Why I Collect Friends

As a child, I collected stones. The unique features of  each one I gathered drew me to them. Some found their way into my “special box” from my driveway. Their grayish white gravelly appearance didn’t necessarily stand out but they originated from my home and that marked their identity. Others I found on adventures. Again, their origins tell a story from my life. Stones found near the shoreline of Lake Michigan, near my home, bore witness to a bigger narrative: The beauty of God’s handiwork in creation and the ways they interact to bring out more of His radiance. The stone’s smooth surface speaks to the years of sand and water washing over them. Inside, my small treasure box, a mosaic of stones lined the walls.

As I grew older, friends replaced my stones. Collecting friends was not a hobby but a passion. Not for the sake of accumulating numbers but for broadening my understanding of who I am and who God is.

The unique features of each one drew me to each one. Some found their way into my heart merely because we were shared residence on the same street. Others, I found through adventures. Their origins connected to a moment in my life. Like my stones, some of these friendships have endured the friction of rough elements. Each one enhances my understanding of God’s character and artistry. A story of connection defines my attachment to them. Inside my heart, a mosaic of friends lines it’s walls.

But this collection will never end. Each person in my collection has forever altared my life. Each transaction carries an understanding of a bigger narrative and my identity within it.  My view of God’s creative and sovereign hand expands with every addition.

And so do the walls of my heart.

This post is written for the Five Minute Friday Writing Community. Come join us! http://fiveminutefriday.com/linkup/


8 thoughts on “Why I Collect Friends

  1. Connie Udell

    Beautifully said, Stephanie. You are not just my daughter, but you shared my inner thoughts that I never wrote out on paper. At Camp Fire Girl summer day camp, (probably at 12 years old I learned a song that has stayed with me forever. I don’t remember the name of the song, but the words go like this…”Make new friends, but keep the old. One is silver and the other, gold”. continues long time friendships from neighborhood, school, church, college, work, organizations, etc. I continue to meet new people of various ages…. who become friends. You are aware that some of my “collection” of friends go back to the early years in my neighborhood with two of my friendships going back 73 years……a larger collection of friendships began in kindergarten….71 years ago (we …15 of us…. celebrate our l o n g friendship every month when we meet for lunch in the food court of a local mall) After all of these years of celebrating joys and sorrows of our lives, our friendship is at a depth that we could never have imagined when we graduated from high school.. I believe that all of us would say that our long friendship is truly a blesslng…..a gift from God.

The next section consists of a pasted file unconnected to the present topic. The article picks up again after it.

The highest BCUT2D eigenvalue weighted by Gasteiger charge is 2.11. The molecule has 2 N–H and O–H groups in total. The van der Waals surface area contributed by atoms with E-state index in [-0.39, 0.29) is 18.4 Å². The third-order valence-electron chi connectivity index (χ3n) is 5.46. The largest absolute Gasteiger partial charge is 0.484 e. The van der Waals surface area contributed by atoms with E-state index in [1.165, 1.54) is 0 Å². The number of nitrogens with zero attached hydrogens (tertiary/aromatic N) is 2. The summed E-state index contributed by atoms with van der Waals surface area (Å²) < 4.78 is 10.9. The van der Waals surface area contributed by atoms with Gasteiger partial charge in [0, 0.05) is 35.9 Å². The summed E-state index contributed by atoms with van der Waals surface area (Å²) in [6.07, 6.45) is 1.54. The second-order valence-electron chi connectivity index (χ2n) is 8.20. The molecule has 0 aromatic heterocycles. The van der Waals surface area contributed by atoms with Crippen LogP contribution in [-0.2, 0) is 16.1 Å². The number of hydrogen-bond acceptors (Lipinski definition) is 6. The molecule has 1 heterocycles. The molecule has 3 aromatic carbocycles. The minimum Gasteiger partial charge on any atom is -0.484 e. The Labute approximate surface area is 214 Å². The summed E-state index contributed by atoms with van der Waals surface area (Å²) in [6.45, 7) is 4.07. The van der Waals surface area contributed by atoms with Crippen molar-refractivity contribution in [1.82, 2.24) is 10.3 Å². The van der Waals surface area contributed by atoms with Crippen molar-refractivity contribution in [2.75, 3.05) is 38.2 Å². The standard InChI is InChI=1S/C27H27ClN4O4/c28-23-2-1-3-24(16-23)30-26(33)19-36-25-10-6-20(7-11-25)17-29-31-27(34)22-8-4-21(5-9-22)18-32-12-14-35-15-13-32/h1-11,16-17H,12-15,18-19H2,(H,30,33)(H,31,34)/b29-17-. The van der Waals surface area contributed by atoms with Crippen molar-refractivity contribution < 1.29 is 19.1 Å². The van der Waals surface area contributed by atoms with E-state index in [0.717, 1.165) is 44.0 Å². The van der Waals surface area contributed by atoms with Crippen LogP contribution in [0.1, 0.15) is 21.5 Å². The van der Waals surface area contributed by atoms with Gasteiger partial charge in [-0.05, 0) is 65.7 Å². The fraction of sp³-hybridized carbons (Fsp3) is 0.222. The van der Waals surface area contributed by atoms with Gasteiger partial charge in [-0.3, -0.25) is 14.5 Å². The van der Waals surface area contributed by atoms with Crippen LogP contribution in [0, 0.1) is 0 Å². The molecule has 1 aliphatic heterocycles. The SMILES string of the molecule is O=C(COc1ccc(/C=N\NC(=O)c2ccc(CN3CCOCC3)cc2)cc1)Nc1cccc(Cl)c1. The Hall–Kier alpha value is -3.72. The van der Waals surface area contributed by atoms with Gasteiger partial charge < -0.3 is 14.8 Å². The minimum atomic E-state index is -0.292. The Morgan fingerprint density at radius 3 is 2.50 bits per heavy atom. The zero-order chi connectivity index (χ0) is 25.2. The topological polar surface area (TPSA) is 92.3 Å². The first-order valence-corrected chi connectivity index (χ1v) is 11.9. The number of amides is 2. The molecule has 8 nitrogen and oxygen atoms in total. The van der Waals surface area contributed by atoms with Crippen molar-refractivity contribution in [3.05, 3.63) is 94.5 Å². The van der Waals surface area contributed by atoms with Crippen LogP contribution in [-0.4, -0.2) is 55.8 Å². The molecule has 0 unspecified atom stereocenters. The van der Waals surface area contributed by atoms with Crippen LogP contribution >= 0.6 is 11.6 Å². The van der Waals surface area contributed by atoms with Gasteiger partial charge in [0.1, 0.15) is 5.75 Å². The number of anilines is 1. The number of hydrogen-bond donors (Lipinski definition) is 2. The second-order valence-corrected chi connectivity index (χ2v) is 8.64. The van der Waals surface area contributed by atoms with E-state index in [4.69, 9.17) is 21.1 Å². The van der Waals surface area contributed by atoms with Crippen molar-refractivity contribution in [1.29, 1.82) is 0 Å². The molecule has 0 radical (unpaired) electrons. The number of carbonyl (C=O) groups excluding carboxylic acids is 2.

2. Andrew Budek-Schmeisser

    Stephanie, this is a very moving essay.

    I still collect stones; we have a gravel driveway, and it marks the liits of my freedom. I am no longer well enough to leave the property. If I pass out on the driveway, the dogs will drag me into the shade, and the neighbours know to look for me.

    But there are some lovely stones here, and as automobile tires change the arrangement, new ones surface. It’s a work for a lifetime.

    #1 at FMF this week.



  3. E. Adams Wright

    Beautiful post, Stephanie. One of my pastors reminds us frequently that, “Life moves at the speed of relationships.” It is an abundant gift to have true friends and it is a gift, in many ways, that we give ourselves, keeping in mind Proverbs 18:24, “A man who has friends must himself be friendly…” 🙂 Blessings.



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